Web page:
Trae Hurst, of Cofer Brothers, Inc., www.coferbrothers.com, recommends updating doors by painting and changing panel designs—a stylish option at a good price point. “In the nineties, every house had a six-panel door, and now people are changing to something with an arch or beads or groove-paneled doors,” says Hurst. Don’t stop at doors. Continue the mini-makeover by adding or replacing standard casing along doors and windows. Hurst also suggests installing ceiling beams to provide dimension and drama.
Chair rails or taller baseboards are another detail that can give walls new life. Go a step further by adding beadboard paneling under new or existing chair rail, or apply it to cabinetry and soffits in kitchens and baths, even as a backsplash.

kitchen_millwork_moulding

Savvy storage

Changes in the way people live today have led to changes in how molding and millwork are applied, especially in the realm of home storage. “The technology of bigger and thinner TVs requires new types of trim to form built-ins over fireplaces and on walls”, says John Rogers, of John Rogers Renovations, www.jrrenovations.com. Rogers also is seeing technological advances affecting laundry rooms. Full-size washers and dryers are now stackable, opening up extra space. Rogers suggests, why not use built-ins in your laundry space as cubbies for a mudroom or craft room?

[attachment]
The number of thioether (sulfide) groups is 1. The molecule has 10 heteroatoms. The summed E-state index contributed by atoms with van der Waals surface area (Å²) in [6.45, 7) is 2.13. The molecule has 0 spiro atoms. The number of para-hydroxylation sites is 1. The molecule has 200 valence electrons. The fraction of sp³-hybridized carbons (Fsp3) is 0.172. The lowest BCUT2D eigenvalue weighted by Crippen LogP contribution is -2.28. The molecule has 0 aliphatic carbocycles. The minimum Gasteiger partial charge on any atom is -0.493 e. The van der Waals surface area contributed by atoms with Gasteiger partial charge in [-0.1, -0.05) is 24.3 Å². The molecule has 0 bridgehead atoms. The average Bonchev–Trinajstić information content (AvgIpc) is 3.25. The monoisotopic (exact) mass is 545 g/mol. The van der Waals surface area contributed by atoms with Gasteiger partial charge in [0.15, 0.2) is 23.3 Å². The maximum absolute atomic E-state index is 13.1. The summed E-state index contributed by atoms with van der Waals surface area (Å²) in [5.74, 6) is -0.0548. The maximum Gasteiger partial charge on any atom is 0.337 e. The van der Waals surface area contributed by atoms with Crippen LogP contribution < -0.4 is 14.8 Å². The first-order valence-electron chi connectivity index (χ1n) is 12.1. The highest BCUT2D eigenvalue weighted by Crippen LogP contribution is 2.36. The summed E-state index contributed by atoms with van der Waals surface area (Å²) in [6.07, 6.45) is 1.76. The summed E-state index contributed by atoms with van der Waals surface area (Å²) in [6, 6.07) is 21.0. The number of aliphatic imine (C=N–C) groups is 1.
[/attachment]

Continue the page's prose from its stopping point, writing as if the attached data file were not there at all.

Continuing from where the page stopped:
Likewise, molding and millwork are being used to turn kitchens into “living” rooms where homeowners can do more than cook and clean. Panels that match surrounding cabinets conceal everything from appliances to trash cans and pantries to create a more versatile space that is just as suited for entertaining guests. Other applications that help kitchens do double duty include columns, cornices, brackets and range hood covers.

“Moldings are great for any room of your home,” says Rogers. “They finish a room without a lot of cost in materials.” When you want to add style without a major renovation, molding and millwork can make a big impact. These architectural details make all the difference.


Common Millwork Terms and Definitions

(click on names below to see photo examples)

Baseboard: Molding that runs along the wall at the floor.
Casing: The outermost and most visible part of the trim.